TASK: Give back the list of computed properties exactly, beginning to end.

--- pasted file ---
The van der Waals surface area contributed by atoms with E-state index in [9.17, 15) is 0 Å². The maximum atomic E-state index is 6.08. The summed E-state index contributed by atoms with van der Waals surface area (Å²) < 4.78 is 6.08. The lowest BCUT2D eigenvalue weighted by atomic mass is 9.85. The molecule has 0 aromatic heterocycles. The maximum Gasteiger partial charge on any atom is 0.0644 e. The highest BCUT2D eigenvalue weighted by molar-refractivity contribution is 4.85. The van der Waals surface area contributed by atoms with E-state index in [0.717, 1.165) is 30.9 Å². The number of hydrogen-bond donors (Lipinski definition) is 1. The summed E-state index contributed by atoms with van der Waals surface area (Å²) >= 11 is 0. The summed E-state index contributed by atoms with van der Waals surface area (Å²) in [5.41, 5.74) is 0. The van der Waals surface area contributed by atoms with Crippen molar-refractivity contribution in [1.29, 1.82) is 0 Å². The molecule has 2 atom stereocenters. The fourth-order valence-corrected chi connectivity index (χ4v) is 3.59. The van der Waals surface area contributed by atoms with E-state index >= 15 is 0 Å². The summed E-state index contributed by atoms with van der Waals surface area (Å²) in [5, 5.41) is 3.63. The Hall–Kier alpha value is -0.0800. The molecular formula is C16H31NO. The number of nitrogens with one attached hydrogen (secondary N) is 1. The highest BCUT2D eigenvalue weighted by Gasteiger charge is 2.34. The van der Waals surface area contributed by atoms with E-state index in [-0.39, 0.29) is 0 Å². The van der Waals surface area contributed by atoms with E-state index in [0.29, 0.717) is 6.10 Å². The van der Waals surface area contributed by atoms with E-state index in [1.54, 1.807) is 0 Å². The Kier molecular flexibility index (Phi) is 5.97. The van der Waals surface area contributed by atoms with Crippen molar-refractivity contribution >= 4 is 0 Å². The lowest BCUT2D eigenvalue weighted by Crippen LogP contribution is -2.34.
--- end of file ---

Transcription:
The van der Waals surface area contributed by atoms with E-state index in [9.17, 15) is 0 Å². The maximum atomic E-state index is 6.08. The summed E-state index contributed by atoms with van der Waals surface area (Å²) < 4.78 is 6.08. The lowest BCUT2D eigenvalue weighted by atomic mass is 9.85. The molecule has 0 aromatic heterocycles. The maximum Gasteiger partial charge on any atom is 0.0644 e. The highest BCUT2D eigenvalue weighted by molar-refractivity contribution is 4.85. The van der Waals surface area contributed by atoms with E-state index in [0.717, 1.165) is 30.9 Å². The number of hydrogen-bond donors (Lipinski definition) is 1. The summed E-state index contributed by atoms with van der Waals surface area (Å²) >= 11 is 0. The summed E-state index contributed by atoms with van der Waals surface area (Å²) in [5.41, 5.74) is 0. The van der Waals surface area contributed by atoms with Crippen molar-refractivity contribution in [1.29, 1.82) is 0 Å². The molecule has 2 atom stereocenters. The fourth-order valence-corrected chi connectivity index (χ4v) is 3.59. The van der Waals surface area contributed by atoms with E-state index >= 15 is 0 Å². The summed E-state index contributed by atoms with van der Waals surface area (Å²) in [5, 5.41) is 3.63. The Hall–Kier alpha value is -0.0800. The molecular formula is C16H31NO. The number of nitrogens with one attached hydrogen (secondary N) is 1. The highest BCUT2D eigenvalue weighted by Gasteiger charge is 2.34. The van der Waals surface area contributed by atoms with E-state index in [-0.39, 0.29) is 0 Å². The van der Waals surface area contributed by atoms with E-state index in [0.29, 0.717) is 6.10 Å². The van der Waals surface area contributed by atoms with E-state index in [1.54, 1.807) is 0 Å². The Kier molecular flexibility index (Phi) is 5.97. The van der Waals surface area contributed by atoms with Crippen molar-refractivity contribution >= 4 is 0 Å². The lowest BCUT2D eigenvalue weighted by Crippen LogP contribution is -2.34.